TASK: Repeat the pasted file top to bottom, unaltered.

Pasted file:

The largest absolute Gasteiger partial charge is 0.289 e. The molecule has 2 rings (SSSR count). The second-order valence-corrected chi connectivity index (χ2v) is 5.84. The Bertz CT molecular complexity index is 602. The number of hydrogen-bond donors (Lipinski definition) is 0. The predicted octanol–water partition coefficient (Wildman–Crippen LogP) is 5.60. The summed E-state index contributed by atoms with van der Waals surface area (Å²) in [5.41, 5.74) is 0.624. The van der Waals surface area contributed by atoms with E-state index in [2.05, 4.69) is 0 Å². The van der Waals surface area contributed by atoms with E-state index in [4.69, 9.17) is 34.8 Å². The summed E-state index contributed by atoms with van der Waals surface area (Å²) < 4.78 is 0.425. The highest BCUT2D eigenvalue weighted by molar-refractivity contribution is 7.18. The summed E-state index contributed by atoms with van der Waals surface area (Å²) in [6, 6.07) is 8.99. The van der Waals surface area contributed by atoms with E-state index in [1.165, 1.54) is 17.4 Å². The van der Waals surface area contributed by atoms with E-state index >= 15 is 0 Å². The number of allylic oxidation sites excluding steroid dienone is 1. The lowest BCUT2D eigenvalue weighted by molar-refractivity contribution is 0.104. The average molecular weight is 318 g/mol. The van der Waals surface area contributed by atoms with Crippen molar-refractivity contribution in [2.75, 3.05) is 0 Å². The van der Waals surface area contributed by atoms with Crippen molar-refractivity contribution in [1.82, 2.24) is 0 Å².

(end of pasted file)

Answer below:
The largest absolute Gasteiger partial charge is 0.289 e. The molecule has 2 rings (SSSR count). The second-order valence-corrected chi connectivity index (χ2v) is 5.84. The Bertz CT molecular complexity index is 602. The number of hydrogen-bond donors (Lipinski definition) is 0. The predicted octanol–water partition coefficient (Wildman–Crippen LogP) is 5.60. The summed E-state index contributed by atoms with van der Waals surface area (Å²) in [5.41, 5.74) is 0.624. The van der Waals surface area contributed by atoms with E-state index in [2.05, 4.69) is 0 Å². The van der Waals surface area contributed by atoms with E-state index in [4.69, 9.17) is 34.8 Å². The summed E-state index contributed by atoms with van der Waals surface area (Å²) < 4.78 is 0.425. The highest BCUT2D eigenvalue weighted by molar-refractivity contribution is 7.18. The summed E-state index contributed by atoms with van der Waals surface area (Å²) in [6, 6.07) is 8.99. The van der Waals surface area contributed by atoms with E-state index in [1.165, 1.54) is 17.4 Å². The van der Waals surface area contributed by atoms with E-state index >= 15 is 0 Å². The number of allylic oxidation sites excluding steroid dienone is 1. The lowest BCUT2D eigenvalue weighted by molar-refractivity contribution is 0.104. The average molecular weight is 318 g/mol. The van der Waals surface area contributed by atoms with Crippen molar-refractivity contribution in [2.75, 3.05) is 0 Å². The van der Waals surface area contributed by atoms with Crippen molar-refractivity contribution in [1.82, 2.24) is 0 Å².